She’s been Australia’s much loved powerhouse chanteuse for over 20 years and her latest Bridge over Troubled Dreams arena spectacular reminded us why. Friday night’s show marked the halfway point for Delta Goodrem’s 10 date tour, thrilling audiences across the nation. And Adelaide was just as impressed with her heart-felt ballads and energetic pop rock numbers.
A group of gospel-dressed singers and a dexterous Andre Rieu-like violinist started the show, heralding Delta’s entrance with The Power. This energetic number is one of the hits from her latest album, Bridge over Troubled Dreams, also the namesake of this tour. Without losing a beat, Lost Without You followed the opening song, highlighting how far Delta has come since this song was released back in 2002.
Demonstrating a maturity in her voice, the depth and resonance with which our Delta belted out the chorus, was as compelling as any one’s voice in the vocal trinity of Celine, Mariah, or Whitney. What Delta has that sets her apart from these three is her virtuoso-like piano playing. Here is a musician in the prime of her talents –the overture of violin and piano for the song Billionaire exemplified this, with the musical repartee between Delta and her violinist had the audience feeling like they were part of a special musical conversation between the two.
Then the mood became quite country and western with some rollicking choreography with Delta and her backup singers, followed by more western feels in The River. Delta had the audience eating out of the palms of her hands with the power ballad Crash and then In This Life interspersing her songs with chats to the audience and warmly empowering messages of staying present in the moment and having “so much love” to give. Keep Climbing, a beautifully moving reflection of her journey, was set to a video montage of her career to date. Covers and tributes to some musical greats such as Elton John, Queen, Men at Work, Olivia Newton-John, and Destiny’s child were included to paint a picture of some of the influences on ours and Delta’s worlds. Some songs were very deftly mashed with some of Delta’s own hits such as Not Me Not I and Dear Elton. Poignant reminders that the tour had been deferred by two years were reflected in the images of empty streets during the pandemic accompanying the Queen cover of The Show Must Go On.
Delta’s introduction to each member of her band was one of the most entertaining and affectionate I have ever seen, with every musician shining as they showed off their consummate talent. Special accolades to the amazing violinist Kieran Ledwidge who held his own as an integral part of the show itself, and to Matthew Copley and others for such intelligent musical direction and arrangements. The musical direction celebrated the talents and uniqueness of each instrument and performer, illustrated adeptly through the arrangements for the violin. Too often, a string section is included in a live performance as token backup and filler. But not with Delta’s production.
For me, my favourite part of the show could perhaps be called the “Bridge” between two passages of music, when Delta sat down with boyfriend Matthew Copley and an acoustic guitar to reminisce about the Bunker Down sessions they held at the height of the pandemic. The light and shade evoked in these intimate times were equally special and evoked high emotion in songs All of My Friends, Longer, and of course Hopelessly Devoted To You.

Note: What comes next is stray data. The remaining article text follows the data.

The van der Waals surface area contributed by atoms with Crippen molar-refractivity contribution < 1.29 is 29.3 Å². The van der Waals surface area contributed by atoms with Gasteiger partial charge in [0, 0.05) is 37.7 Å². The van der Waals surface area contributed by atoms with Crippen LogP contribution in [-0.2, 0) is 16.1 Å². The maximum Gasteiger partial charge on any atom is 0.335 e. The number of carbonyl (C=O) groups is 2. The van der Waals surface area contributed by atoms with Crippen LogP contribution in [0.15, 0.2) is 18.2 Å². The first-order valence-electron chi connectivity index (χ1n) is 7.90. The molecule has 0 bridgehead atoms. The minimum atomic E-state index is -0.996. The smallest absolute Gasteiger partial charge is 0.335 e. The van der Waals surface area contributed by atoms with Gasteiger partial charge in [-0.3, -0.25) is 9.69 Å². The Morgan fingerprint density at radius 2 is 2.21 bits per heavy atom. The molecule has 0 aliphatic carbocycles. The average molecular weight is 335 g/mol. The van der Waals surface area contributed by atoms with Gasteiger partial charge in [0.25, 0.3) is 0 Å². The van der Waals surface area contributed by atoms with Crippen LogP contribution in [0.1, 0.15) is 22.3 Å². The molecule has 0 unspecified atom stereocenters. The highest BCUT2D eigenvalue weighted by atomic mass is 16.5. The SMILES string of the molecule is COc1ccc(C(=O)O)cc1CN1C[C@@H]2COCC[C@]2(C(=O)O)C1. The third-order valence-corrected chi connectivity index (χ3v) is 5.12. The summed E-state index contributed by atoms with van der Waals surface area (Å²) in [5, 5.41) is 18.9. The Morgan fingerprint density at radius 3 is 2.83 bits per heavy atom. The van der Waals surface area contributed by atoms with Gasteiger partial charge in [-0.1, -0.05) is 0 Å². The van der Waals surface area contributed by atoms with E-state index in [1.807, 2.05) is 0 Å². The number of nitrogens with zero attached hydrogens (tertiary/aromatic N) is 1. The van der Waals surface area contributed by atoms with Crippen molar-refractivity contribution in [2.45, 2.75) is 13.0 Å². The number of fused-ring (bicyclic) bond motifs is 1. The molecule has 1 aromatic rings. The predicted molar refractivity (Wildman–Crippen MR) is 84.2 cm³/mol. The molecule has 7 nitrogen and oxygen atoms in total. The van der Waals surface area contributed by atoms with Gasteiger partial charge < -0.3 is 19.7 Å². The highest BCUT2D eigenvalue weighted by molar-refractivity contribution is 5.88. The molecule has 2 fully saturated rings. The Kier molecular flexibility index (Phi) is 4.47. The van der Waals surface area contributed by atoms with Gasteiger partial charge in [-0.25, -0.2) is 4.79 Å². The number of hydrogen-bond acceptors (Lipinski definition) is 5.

Bringing it home for a grand finale, the rousing rendition of Together We Are One gave me literal goosebumps on my arms! I was empowered with Enough, bedazzled by Delta’s soprano range in Welcome To Earth and Believe Again, and Paralyzed had myself and others around me in tears. The delivery of this song, about Delta’s struggle to learn to speak again, was sophisticated, restrained, and humble. It spoke volumes about Delta’s strength without having to be overt. Almost Here welcomed George Sheppard back for a duet devoted to Delta’s and George’s respective mums.
Looking like she was straight off a Victoria Secrets runway, Delta’s costume change for Wings was fitting for the final song. A couple of encores later, and we all left, feeling invigorated and satisfied that such talent had been worth the two-year wait. If there were any drawbacks to the show, the set with its keyboard-rimmed staircase didn’t quite match the sophistication of the performance, and Delta’s first costume was at odds with the rest of the beautiful costume changes (however the silver jumpsuit made up for the first).
Supported by Sheppard, superstars in their own right, these siblings from Brisbane started the party in fine form with hits such as the patriotic anthem showing off their love for Australia and hometown Brisbane, Coming Home, and new songs Symphony (which was so uplifting, written for George’s girlfriend), Die Young, and Learning to Fly. Culminating their set with the Geronimo, it was bombs away for this platinum-selling group. Ably having supported Robbie Williams, Justin Bieber, and now our own Delta, Sheppard certainly held their own with their resounding voices.
Overall, this was an event that celebrated everything Australia has needed to revive in recent years – hope, strength, happiness, soul-searching, and live exceptional home-grown talent. It’s time to forget about the devastation caused by that other Delta, and all worship Goddess Goodrem for bringing back live arena productions with triumph.
Live Review Kim Burley
Photo Credit: Marla Altschuler